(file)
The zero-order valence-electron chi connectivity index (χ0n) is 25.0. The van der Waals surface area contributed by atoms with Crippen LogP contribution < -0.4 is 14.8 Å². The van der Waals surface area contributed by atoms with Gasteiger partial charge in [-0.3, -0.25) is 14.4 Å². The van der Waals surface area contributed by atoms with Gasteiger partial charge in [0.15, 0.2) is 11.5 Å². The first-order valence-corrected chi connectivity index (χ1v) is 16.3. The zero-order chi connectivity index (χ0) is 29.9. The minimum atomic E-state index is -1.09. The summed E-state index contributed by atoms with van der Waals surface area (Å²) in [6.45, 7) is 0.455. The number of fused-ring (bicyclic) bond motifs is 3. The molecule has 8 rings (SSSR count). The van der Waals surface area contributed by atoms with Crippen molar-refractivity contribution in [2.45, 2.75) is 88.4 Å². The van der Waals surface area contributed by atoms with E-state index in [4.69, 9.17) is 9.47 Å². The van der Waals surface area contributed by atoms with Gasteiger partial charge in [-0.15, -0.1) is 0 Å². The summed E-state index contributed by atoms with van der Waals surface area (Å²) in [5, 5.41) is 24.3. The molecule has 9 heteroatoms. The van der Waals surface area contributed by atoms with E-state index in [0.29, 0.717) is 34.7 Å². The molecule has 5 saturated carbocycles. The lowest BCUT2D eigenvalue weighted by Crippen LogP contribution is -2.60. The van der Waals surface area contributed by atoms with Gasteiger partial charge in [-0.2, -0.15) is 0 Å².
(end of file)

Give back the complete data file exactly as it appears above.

The zero-order valence-electron chi connectivity index (χ0n) is 25.0. The van der Waals surface area contributed by atoms with Crippen LogP contribution < -0.4 is 14.8 Å². The van der Waals surface area contributed by atoms with Gasteiger partial charge in [-0.3, -0.25) is 14.4 Å². The van der Waals surface area contributed by atoms with Gasteiger partial charge in [0.15, 0.2) is 11.5 Å². The first-order valence-corrected chi connectivity index (χ1v) is 16.3. The zero-order chi connectivity index (χ0) is 29.9. The minimum atomic E-state index is -1.09. The summed E-state index contributed by atoms with van der Waals surface area (Å²) in [6.45, 7) is 0.455. The number of fused-ring (bicyclic) bond motifs is 3. The molecule has 8 rings (SSSR count). The van der Waals surface area contributed by atoms with Crippen molar-refractivity contribution in [2.45, 2.75) is 88.4 Å². The van der Waals surface area contributed by atoms with E-state index in [4.69, 9.17) is 9.47 Å². The van der Waals surface area contributed by atoms with Gasteiger partial charge in [-0.15, -0.1) is 0 Å². The summed E-state index contributed by atoms with van der Waals surface area (Å²) in [5, 5.41) is 24.3. The molecule has 9 heteroatoms. The van der Waals surface area contributed by atoms with E-state index in [0.29, 0.717) is 34.7 Å². The molecule has 5 saturated carbocycles. The lowest BCUT2D eigenvalue weighted by Crippen LogP contribution is -2.60. The van der Waals surface area contributed by atoms with Gasteiger partial charge in [-0.2, -0.15) is 0 Å².